Recent advances in the capability and ease of use of artificial intelligence to create images, text, and even music, have left many asking what the technology will replace in the future and who owns these creations. According to the Copyright Office, and as affirmed by a federal judge in the District of Columbia, “copyrighted author” is not a title that an artificial intelligence system (AI) will be able to claim any time soon.
U.S. copyright law grants a copyright owner a bundle of rights to a creative works that is “fixed in a tangible medium”. Copyright protection attaches to a work immediately upon that work’s creation. A copyright owner can then apply to register their work with the US Copyright Office. If the Copyright Office issues a registration, the owner can bring infringement claims in federal court, and they gain various other rights well.
Dr. Stephen Thaler, an artificial intelligence researcher, owns an AI system he calls the “Creativity Machine” which he used to create a visual artwork titled “A Recent Entrance to Paradise”. Dr. Thaler attempted to register a copyright in that artwork in his own name but named the AI as the artwork’s creator. The Copyright Office refused to register the claim, stating that the lack of a human author of the artwork meant that no copyright protection existed.
After two unsuccessful appeals, Thaler challenged the Copyright Office’s determination in federal court in the case Thaler v. Perlmutter et al, D.D.C. Civil Action No. 22-1564 (BAH) (D.D.C. 2022). In his lawsuit, Thaler argued that the Copyright Office’s refusal to register the artwork was arbitrary and incorrect, that he owned the copyright because he owned the Creativity Machine, or, alternatively, that the copyright was his because the artwork was created for him under the “work for hire” doctrine.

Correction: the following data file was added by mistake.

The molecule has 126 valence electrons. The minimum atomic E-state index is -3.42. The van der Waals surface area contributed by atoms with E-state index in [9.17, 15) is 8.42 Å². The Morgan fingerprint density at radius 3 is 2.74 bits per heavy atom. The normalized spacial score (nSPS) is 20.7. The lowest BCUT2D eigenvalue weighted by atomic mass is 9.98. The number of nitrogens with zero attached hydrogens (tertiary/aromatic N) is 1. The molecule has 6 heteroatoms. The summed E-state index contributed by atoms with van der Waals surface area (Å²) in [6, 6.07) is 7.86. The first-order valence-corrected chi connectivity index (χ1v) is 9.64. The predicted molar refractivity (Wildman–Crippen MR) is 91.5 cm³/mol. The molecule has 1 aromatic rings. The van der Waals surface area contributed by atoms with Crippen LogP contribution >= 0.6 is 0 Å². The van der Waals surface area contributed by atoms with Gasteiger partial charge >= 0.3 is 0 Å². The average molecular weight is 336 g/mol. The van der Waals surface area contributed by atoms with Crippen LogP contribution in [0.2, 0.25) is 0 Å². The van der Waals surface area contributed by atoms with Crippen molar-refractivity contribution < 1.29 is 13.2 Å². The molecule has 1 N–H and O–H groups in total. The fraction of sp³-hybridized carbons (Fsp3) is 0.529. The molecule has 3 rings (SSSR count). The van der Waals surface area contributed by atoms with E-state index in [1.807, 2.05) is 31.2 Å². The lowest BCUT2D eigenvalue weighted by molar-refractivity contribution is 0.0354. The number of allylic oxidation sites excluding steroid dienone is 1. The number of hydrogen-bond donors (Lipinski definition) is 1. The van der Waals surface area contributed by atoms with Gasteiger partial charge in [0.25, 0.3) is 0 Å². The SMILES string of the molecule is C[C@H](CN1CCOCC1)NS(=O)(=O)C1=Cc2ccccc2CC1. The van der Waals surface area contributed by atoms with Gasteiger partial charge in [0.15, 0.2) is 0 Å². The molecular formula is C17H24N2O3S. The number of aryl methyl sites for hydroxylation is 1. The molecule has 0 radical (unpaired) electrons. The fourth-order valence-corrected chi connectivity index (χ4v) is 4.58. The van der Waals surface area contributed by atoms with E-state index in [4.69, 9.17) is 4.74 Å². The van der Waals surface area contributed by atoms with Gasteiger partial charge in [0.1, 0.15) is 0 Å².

The court sided with the Copyright Office, finding as a matter of law that, because it was created by a non-human author, “A Recent Entrance to Paradise” was not eligible for copyright protection. In making its decision, the Court followed precedents set in earlier cases addressing the following works in which copyright protection was denied:
- a collection of messages purportedly transcribed from divine spirits;
- the growth of a cultivated garden; and
- a selfie taken by a crested macaque monkey.
Similarly, on the facts presented by Dr. Thaler in the copyright application for “A Recent Entrance to Paradise,” he claimed no creative role in the creation of the artwork. Instead, he claimed in the application that the Creativity Machine, a non-human entity, was the sole author. In denying copyright protection, the court specifically distinguished Dr. Thaler’s role from that of a photographer. As explained by the court, although photography also involves the use of a machine to generate a visual work, the camera’s capture of an image follows the creative composition and selection of the contents of the frame by the photographer.
The key to copyrightable authorship, the court stated, is the presence of a “guiding human hand”. Notably, Dr. Thaler attempted to argue to the court that he actually provided instructions to the Creativity Machine and in doing so guided the artwork’s creation. However, the court discounted this argument, holding him to the claim as made in the original copyright application, namely, that he played no role in creating the work.
At present, while the Copyright Office will deny registration of works created entirely by an AI, it will allow registration of an AI generated work if the work also contains “sufficient human authorship”, such as where a human creatively selects and arranges materials that are generated by an AI. However, there are many unknowns. Registration of such hybrid works are handled on a case-by-case basis and the registration would only extend to the human added portion, raising the question of how the underlying (modified) AI work would need to be disclosed and if it would also be in the public domain.
Questions of copyright authorship, and ownership, can be complex, particularly if machine-generated content is involved. The details of what one claims in their initial application can mean the difference between a registration and a denial. If you are looking to register a copyright and have any questions, please do not hesitate to contact us!